In hindsight, despite the celebratory mood of the last month, it’s easy to forget this Three Lions side still consists largely of young pups. For instance, Dele Alli and Ruben Loftus-Cheek are both only 22; Rashford is still just 19. Furthermore, England’s back three in St Petersburg of Harry Maguire, John Stones and Phil Jones had 72 caps between them, whereas Belgium’s defence – Toby Alderweireld, Vincent Kompany, Jan Vertonghen and Meunier – had 297.

That perhaps fails to excuse an insipid performance from England in their farewell outing. Harry Kane was stilted and absent for long periods. Raheem Sterling, so talented yet so frustrating, was indecisive. The underdogs sat back and let Belgium have the ball, Hazard and De Bruyne directing traffic and attempting to slide in Romelu Lukaku. On a more positive note, Kieran Trippier bent and whipped balls across Thibaut Courtois’ goal with malice, while Eric Dier almost equalised with a dink that was hacked off the line at the last moment by Alderweireld.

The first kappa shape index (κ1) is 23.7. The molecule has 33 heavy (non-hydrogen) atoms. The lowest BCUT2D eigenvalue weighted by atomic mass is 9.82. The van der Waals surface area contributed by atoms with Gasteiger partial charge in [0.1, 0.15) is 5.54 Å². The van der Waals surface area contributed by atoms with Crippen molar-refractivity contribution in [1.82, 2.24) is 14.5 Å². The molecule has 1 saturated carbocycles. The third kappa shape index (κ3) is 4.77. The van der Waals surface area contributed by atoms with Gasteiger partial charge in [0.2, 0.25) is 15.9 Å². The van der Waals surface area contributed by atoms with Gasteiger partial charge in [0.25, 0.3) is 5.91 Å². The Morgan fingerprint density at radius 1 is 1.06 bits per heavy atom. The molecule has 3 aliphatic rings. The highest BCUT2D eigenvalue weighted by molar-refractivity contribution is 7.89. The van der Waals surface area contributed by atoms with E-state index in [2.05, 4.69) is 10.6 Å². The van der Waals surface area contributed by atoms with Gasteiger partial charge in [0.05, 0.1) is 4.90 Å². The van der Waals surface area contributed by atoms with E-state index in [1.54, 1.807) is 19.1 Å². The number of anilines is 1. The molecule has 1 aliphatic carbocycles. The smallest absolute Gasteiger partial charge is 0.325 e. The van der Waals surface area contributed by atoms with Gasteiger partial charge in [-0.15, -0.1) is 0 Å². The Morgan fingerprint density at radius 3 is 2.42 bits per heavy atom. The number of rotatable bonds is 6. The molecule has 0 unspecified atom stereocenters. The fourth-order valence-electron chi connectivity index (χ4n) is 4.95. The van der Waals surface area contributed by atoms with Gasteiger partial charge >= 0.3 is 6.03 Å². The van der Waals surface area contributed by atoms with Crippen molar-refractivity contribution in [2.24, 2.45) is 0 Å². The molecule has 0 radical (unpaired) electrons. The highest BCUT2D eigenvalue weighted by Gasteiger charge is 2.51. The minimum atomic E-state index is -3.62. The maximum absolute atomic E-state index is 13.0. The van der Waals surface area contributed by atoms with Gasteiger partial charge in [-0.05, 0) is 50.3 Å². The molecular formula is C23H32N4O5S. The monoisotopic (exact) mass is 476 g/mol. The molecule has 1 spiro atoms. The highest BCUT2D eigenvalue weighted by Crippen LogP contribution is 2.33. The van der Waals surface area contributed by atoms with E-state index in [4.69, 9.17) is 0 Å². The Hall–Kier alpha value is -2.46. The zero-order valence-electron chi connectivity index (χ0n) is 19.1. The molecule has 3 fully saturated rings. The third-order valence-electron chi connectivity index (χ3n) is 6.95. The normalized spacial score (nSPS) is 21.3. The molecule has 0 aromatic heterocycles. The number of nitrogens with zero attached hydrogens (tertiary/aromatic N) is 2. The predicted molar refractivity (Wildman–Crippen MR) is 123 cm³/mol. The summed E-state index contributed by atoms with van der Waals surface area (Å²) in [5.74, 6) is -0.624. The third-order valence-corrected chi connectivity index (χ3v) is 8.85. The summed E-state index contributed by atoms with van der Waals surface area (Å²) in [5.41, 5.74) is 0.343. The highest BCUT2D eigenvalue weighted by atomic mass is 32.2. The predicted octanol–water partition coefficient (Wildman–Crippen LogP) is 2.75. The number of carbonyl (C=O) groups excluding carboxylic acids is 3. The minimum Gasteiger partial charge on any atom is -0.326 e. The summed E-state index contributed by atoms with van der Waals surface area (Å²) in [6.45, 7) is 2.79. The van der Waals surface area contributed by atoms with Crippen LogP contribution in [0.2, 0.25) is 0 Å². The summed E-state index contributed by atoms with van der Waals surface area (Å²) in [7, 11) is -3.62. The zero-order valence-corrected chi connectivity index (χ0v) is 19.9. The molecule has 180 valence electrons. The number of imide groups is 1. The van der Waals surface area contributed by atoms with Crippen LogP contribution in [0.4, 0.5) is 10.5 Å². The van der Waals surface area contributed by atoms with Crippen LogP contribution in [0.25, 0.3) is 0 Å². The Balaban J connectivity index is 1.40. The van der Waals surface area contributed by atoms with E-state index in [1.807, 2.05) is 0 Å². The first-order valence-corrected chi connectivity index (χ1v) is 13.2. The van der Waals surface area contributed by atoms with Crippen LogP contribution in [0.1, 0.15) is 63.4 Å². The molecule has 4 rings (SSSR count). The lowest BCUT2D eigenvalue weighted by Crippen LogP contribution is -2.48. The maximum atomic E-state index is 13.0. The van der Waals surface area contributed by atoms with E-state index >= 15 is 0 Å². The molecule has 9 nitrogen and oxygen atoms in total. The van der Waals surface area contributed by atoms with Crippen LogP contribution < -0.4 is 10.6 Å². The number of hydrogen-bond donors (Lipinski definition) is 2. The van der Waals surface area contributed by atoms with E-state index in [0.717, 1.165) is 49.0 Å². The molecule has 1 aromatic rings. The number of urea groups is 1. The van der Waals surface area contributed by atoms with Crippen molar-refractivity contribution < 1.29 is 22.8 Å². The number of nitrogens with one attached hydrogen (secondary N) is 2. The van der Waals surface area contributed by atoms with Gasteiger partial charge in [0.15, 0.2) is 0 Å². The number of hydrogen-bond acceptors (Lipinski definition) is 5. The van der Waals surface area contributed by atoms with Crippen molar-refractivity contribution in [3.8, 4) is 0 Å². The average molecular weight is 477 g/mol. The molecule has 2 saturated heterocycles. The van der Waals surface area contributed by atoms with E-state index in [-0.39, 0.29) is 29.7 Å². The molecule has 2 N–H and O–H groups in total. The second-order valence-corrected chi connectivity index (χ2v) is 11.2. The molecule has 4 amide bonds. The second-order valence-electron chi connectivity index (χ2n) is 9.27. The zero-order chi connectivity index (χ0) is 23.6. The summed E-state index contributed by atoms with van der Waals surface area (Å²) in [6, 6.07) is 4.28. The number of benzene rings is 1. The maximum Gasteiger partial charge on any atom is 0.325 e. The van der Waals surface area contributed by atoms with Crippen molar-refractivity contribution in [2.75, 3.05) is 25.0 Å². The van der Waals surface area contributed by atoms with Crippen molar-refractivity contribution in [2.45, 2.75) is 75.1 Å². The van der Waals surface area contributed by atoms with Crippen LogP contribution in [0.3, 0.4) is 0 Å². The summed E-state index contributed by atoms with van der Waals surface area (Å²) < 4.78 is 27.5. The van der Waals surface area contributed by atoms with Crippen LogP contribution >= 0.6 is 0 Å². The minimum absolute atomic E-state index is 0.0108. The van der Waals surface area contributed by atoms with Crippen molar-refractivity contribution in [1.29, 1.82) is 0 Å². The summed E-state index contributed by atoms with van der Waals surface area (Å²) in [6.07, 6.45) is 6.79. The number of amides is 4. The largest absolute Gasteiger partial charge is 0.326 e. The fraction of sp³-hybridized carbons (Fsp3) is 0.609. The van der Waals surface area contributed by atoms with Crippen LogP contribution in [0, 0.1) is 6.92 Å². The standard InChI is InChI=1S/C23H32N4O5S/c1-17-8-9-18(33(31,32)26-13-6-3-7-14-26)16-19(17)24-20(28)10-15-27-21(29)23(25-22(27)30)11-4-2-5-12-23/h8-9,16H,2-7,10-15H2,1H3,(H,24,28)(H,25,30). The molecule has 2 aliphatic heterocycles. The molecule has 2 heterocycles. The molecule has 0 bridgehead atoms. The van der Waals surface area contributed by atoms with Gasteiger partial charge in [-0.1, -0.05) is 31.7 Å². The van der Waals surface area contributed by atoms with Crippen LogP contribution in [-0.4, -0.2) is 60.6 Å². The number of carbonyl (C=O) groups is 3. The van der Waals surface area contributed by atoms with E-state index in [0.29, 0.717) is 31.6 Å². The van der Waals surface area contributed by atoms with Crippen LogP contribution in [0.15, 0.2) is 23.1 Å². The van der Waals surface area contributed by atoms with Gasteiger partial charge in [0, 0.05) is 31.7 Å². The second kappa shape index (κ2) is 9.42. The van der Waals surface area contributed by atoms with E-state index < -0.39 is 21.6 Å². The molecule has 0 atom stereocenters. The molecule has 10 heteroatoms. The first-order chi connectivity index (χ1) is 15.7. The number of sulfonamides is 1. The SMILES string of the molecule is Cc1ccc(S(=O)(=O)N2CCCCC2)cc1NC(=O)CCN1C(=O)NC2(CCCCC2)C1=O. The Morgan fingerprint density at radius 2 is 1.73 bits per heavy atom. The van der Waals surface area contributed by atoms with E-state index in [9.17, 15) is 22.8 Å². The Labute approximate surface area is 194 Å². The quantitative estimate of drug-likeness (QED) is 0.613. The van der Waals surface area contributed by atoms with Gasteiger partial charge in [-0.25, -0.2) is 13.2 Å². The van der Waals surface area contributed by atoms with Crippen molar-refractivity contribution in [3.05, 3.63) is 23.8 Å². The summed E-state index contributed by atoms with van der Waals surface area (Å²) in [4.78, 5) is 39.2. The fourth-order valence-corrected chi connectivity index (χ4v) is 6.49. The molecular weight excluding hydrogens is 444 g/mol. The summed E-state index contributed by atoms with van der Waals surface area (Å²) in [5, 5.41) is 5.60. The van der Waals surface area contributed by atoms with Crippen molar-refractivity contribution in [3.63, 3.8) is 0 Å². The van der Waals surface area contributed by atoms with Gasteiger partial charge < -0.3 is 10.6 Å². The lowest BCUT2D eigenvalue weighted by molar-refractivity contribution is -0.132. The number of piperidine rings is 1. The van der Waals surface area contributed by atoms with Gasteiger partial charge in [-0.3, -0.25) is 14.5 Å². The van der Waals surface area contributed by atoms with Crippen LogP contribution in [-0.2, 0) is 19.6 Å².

The Red Devils took the lead when Hazard crossed low for Meunier, who wriggled goalside of Danny Rose to poke in from six yards. It was an untidy finish, but the pace of Hazard’s delivery made the goal. Belgium thrived from thereon in, De Bruyne looking for Lukaku at every chance. After one such move, Lukaku fluffed his first touch when bearing down on goal and the Manchester United man would regret how he allowed Pickford to intervene.

As Jones struggled to track Hazard, and Belgium’s Nacer Chadli left the game injured for Thomas Vermaelen, Belgium settled in a rhythm and knocked the ball around with the confidence and arrogance of future tournament winners. Some would bet heavy money on them to lift the trophy at Euro 2020. Indeed, keep in mind Germany won the 2014 world cup after finishing third in 2010.

After De Bruyne embarrassed Stones with a nutmeg, England created their best chance of the match on 69 minutes. Rashford wrong-footed every yellow-shirted defender on the pitch with a diagonal ball that set Dier through with an unobstructed path to goal. The Tottenham Hotspur man steadied himself with a touch and floated an audacious chip over Courtois, Alderweireld sliding in on the line to prevent a goal that would have swung the tie in England’s favour.